For 20 years, the National Park Service has filled its administrative charge with respect to the CLG program in a manner than can best be described as laissez-faire. This was (and remains) carefully considered. Mindful of former Speaker O`Neill`s admonition and convinced that locals know better what meets their needs, the National Park Service established only the most minimal regulatory and administrative requirements for local governments to achieve CLG status. We believe also that local governments relate better to their state historic preservation offices than to the federal government. This is a significant paradigm shift from many federal programs, but one we continue to believe is the most profitable way to oversee this key national program.
And so you have these brief reports on three state CLG programs. How has each developed its unique program? What is important to each one? How does it differ from those of other states? Note the differences of approach and emphases in the three. Utah`s "more the merrier" approach has created an effective and empowered statewide constituency that serves well the cause of preservation and the people of Utah. Colorado has seen unprecedented change in many of it small historic mining communities over the last decade. Population increases, eco- and recreation- tourism, and state-sanctioned gaming in Colorado have all created challenges and opportunities that local preservation is both rising and adapting to. And uniquely! At the time of the 1980 amendments, North Carolina already had 50 local governments sold on the preservation idea. North Carolina`s tack has been to work on professionalization, growth, and training of its commissions.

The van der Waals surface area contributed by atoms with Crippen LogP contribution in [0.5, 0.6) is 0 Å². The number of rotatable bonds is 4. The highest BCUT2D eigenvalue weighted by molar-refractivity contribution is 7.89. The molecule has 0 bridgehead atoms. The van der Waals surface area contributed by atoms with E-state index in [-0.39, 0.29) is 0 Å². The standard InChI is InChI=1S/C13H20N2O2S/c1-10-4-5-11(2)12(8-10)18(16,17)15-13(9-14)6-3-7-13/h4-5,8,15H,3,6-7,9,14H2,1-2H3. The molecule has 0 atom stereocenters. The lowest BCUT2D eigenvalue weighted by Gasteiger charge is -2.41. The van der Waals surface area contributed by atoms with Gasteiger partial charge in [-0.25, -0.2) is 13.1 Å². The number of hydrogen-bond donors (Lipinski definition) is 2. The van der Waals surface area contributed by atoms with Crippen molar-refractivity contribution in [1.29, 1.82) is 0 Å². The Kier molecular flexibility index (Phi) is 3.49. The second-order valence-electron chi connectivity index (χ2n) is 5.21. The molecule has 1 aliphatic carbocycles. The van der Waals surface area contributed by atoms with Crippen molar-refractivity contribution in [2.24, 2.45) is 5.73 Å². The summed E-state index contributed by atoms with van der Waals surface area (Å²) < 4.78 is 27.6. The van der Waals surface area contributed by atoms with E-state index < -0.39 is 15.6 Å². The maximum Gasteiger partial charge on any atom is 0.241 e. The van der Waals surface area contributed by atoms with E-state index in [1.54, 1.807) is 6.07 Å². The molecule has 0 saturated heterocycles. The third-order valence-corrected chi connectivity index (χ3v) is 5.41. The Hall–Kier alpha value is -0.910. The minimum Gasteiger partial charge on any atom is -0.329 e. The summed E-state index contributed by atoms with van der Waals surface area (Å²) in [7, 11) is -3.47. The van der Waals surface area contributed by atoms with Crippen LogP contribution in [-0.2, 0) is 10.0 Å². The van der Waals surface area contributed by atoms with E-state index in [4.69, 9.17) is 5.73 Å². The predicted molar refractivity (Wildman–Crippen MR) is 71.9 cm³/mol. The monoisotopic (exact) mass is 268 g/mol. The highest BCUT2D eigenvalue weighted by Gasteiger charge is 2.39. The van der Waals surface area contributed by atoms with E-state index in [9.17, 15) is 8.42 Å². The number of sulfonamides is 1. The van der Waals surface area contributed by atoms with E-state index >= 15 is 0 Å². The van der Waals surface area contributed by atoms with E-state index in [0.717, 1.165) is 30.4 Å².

As we face this new century, Americans are increasingly concerned about preserving a quality of life and uniqueness of place in the face of growing sprawl development, traffic congestion, and cultural homogenization. What often-times best embodies that "placeness" is the historic community, town, city, and open space most familiar and comfortable to us. Alan Gusslow speaks eloquently in A Sense of Place: "We never speak of an environment we have known, it is always places we have known. We are homesick for places, we are reminded of places, it is the sounds and smells and sight of places which haunt us and against which we often measure our present."
As we enter the new century, our national historic preservation program happily and rightly remains rooted at the local level. The Certified Local Government program holds an important, though oftentimes underused, place in that web. Think again of the statistic cited in the first paragraph of this introduction - 58 million people live in CLGs. Compare that to how many people live in the one million properties now listed in the National Register. We will always serve best the goals of the National Historic Preservation Act when we are reminded of the "localness" of historic preservation, when we empower citizens to hold onto the uniqueness of their communities, and when we understand the potential support for historic preservation at the national level that lies largely untapped locally- in our towns and communities. Enjoy these articles and think locally!
Publication Date: Summer 2001